Bruner comes to Reggio at least once a year, usually close to the end of the school year and he likes to be updated about the work that we do. At the end of every school year, we organize professional development meetings where teachers, pedagogisti and atelieristi share their work, especially the last research projects, in order to underline the importance of working with children and developing interesting experiences with children. Bruner likes to give a contribution and he always asks very provocative questions.

 

Jennifer: In preparation for this program, Lella and Judy Kaminsky posed some questions to Dr. Bruner and he responded with some very intriguing answers. We thought that it would be interesting for the members of this panel to respond to some of the same questions and to Bruner’s answers. It is our challenge to think about the history of this very strong community that was so intertwined with the schools, and try to make sense of how this could be part of our life in schools in North America.

 

Q: In your acceptance speech on receiving honorary citizenship of the city of Reggio Emilia in 1997, which is published in Reggio Tutta and titled, “Citizens of the World,” you state that Reggio Emilia is a city “small enough to have a self-consciousness. It has a deep sense of its own ‘Reggiana’ identity.” How do you feel it is possible for a city or community to develop a strong sense of identity? How can the members of an educational community develop a sense of their own history and identity inside and outside the school?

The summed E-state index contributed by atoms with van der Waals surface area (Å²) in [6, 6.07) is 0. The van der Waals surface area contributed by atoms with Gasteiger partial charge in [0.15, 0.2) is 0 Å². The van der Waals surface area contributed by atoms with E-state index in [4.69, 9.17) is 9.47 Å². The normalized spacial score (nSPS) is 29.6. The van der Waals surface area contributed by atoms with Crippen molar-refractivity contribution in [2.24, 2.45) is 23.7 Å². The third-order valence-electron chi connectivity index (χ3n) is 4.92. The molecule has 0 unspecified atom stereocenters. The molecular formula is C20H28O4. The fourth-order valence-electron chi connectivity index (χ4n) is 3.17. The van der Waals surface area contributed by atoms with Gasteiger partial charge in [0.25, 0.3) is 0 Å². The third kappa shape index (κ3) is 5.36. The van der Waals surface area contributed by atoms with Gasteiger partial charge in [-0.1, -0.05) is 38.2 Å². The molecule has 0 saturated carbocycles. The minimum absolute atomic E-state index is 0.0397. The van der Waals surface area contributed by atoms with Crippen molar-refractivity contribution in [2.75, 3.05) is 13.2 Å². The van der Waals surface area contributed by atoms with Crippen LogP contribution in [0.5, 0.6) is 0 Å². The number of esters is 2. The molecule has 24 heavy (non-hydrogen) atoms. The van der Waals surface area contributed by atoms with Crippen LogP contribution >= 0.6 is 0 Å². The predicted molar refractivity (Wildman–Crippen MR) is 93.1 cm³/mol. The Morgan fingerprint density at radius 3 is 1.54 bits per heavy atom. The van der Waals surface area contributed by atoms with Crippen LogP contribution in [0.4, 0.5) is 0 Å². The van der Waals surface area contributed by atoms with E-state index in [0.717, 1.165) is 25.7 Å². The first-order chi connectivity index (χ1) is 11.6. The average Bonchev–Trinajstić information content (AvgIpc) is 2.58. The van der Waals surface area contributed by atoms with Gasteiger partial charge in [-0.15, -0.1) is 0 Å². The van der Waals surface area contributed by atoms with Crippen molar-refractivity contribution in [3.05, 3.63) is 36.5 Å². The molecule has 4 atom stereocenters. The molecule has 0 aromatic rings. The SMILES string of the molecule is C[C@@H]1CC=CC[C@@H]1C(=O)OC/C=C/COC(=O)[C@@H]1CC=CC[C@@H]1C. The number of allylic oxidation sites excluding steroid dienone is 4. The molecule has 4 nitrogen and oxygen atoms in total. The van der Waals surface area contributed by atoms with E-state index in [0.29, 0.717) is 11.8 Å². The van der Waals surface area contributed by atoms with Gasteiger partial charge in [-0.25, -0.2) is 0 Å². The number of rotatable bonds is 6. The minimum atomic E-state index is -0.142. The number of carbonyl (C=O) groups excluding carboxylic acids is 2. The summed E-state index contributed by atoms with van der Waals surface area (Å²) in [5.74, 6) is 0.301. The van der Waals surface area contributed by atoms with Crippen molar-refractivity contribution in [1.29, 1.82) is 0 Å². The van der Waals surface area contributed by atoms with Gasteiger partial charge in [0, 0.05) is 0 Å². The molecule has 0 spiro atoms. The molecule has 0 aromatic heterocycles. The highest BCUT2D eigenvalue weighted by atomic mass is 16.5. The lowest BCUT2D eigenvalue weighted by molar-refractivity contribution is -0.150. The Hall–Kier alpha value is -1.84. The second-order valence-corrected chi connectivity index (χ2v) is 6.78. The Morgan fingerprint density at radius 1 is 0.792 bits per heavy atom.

Dr. Bruner: Well, the first thing they need to do is to think and talk about this question. What have we done about our schools in the past and have we ever properly enunciated our aims? How have we judged our successes and failures in the past? How should we do so now? What have been our successes and our failures, both at the present time and in the past?  Have there been some outstanding heroes/heroines in our local educational efforts over the years? Who are they and what did they do? What kind of town/city are we, educationally speaking? How can we get better – and by what means? We surely need more local “consciousness-raising” about education. When I was a child, there was virtually no awareness about what schools were doing locally, and what the community’s role was in furthering or improving education. Even the Parent-Teachers Association, the old PTA, didn’t seem concerned with such matters! It is time for a change.

 

Karen Haigh, Governor’s State University Family Development Center Executive Director: While thinking about this whole idea of community and making connections to learning, I related to my experiences at Chicago Commons, Governor’s State University and Chicago Public Schools. What we have done in all three settings is work to understand our identity. When I say our identity, I mean children, parents and staff. We thought about who we are, what we’re like and what we can do. We thought about how could we make connections between our identity and our communities. Community can be both inside the school and outside the school.

 

Some examples of making connections with the community inside the school are:

• children describing what another child is like or taking time to watch peers to see what they like to do;

• asking a parent what was their favorite toy as a child, asking the child what their favorite toy is and documenting their choices together; and